November 7, 2009 through May 31, 2010
Photography has been a benevolent tool for artists from Thomas Eakins and Edgar Degas to David Hockney. And to illustrators, always on the lookout for better ways to meet deadlines, the camera has long been a natural ally. But the thousands of photographs Norman Rockwell created as studies for his iconic images are a case apart. A natural storyteller, Rockwell envisioned his narrative scenarios down to the smallest detail. Yet at the easel he was an absolute literalist who rarely painted directly from his imagination.
Instead, he first brought his ideas to life in studio sessions, staging photographs that are fully realized works of art in their own right. Selecting props and locations, choosing and directing his models, he carefully orchestrated each element of his design for the camera before beginning to paint. Meticulously composed and richly detailed, Norman Rockwell’s study photographs mirror his masterworks in a tangible parallel universe. Photography opened a door to the keenly observed authenticity that defines Norman Rockwell’s art. And for us today it is a revelation to discover that so many of his most memorable characters were, in fact, real people.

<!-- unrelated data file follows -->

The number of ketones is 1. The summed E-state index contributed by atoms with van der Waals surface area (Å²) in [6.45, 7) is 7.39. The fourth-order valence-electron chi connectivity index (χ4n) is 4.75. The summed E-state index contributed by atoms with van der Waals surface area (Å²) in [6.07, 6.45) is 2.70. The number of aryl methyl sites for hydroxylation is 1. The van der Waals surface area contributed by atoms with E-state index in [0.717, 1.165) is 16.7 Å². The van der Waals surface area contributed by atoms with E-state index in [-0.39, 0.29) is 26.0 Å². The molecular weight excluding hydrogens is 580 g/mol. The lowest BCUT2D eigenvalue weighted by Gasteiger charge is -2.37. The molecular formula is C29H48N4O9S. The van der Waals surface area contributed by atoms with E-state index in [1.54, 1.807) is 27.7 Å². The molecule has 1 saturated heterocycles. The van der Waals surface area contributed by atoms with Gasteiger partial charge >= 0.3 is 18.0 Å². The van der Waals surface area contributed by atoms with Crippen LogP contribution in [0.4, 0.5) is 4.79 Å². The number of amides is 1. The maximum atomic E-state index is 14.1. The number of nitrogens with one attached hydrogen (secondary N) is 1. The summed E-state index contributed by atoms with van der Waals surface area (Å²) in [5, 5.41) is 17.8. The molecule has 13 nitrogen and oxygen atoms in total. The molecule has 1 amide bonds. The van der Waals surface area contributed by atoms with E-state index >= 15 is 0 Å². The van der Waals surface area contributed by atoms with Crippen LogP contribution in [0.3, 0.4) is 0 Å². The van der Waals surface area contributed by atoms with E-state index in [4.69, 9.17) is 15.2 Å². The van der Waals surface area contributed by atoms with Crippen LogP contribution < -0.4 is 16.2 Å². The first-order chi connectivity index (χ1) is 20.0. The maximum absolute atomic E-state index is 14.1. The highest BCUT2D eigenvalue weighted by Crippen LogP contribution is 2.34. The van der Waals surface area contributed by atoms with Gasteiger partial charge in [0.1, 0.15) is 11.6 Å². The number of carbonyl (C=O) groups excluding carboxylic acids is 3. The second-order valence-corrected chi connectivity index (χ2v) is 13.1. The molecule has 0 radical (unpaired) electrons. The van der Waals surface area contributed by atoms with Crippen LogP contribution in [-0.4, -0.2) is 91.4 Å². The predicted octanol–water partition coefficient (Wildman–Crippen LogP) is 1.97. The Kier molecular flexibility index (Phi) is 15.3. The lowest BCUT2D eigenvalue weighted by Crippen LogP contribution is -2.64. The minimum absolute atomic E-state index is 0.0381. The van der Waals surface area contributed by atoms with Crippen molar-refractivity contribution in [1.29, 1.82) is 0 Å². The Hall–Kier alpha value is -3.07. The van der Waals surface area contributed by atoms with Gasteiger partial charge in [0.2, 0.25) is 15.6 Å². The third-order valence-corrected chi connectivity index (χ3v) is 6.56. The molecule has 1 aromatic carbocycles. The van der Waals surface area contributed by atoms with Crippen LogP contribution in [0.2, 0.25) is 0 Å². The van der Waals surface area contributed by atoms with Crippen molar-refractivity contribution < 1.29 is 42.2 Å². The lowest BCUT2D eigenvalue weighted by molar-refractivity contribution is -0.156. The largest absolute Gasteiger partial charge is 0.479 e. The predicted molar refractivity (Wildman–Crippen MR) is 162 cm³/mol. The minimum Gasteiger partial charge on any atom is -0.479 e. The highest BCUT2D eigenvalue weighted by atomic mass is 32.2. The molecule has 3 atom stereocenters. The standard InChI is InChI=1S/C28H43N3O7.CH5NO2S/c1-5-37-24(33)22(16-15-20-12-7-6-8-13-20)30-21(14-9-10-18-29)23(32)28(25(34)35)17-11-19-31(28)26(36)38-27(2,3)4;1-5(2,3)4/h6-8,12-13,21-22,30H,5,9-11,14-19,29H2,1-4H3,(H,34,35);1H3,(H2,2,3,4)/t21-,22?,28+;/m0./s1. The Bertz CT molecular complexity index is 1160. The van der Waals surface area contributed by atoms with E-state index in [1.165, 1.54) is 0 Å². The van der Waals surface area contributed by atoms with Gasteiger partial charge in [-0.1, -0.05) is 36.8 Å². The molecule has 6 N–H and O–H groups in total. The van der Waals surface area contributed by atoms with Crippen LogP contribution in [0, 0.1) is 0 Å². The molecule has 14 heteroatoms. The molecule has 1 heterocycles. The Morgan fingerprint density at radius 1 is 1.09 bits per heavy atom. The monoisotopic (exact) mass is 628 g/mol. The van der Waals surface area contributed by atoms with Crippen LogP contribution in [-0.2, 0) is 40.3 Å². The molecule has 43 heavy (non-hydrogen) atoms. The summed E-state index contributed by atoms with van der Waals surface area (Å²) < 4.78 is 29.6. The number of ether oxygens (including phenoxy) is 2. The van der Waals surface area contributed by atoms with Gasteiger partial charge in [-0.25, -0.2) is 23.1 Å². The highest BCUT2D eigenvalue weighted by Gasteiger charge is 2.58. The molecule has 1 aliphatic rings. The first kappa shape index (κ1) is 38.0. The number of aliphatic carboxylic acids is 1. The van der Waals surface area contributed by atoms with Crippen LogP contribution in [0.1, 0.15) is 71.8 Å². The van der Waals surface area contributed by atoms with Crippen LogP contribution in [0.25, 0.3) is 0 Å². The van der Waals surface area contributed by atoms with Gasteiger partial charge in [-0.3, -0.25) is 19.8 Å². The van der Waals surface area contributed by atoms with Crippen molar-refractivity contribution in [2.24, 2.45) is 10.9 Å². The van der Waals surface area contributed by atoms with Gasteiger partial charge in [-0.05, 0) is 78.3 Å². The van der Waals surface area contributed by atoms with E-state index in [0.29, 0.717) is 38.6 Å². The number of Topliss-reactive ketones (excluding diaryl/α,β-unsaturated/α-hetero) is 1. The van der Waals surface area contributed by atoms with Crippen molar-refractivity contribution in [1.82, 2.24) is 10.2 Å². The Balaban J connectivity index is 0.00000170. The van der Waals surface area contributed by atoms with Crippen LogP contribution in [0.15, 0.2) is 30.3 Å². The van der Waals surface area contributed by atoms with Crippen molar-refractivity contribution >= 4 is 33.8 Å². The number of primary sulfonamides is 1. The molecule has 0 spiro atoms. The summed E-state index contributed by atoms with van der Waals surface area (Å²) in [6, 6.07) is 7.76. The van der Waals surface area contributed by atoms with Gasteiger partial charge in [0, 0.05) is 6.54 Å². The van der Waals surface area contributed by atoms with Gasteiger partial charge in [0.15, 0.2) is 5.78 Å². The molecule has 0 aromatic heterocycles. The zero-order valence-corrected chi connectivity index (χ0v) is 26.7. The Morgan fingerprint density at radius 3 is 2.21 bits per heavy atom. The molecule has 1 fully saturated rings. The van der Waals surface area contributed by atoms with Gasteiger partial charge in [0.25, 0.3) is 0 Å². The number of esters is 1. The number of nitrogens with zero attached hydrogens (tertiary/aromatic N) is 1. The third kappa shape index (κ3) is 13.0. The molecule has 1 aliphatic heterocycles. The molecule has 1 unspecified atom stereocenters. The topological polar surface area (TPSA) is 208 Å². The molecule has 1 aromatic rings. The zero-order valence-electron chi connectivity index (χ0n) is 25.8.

Curator and author Ron Schick has undertaken a frame-by-frame study of the Norman Rockwell Museum’s newly digitized photography archive, made possible by a Save America’s Treasures project that has preserved a Rockwell archive of almost 20,000 negatives and made accessible the full range of the artist’s reference photography. Mr. Schick’s companion book Norman Rockwell: Behind the Camera is available through Little, Brown and Company, and on sale in the Norman Rockwell Museum Store.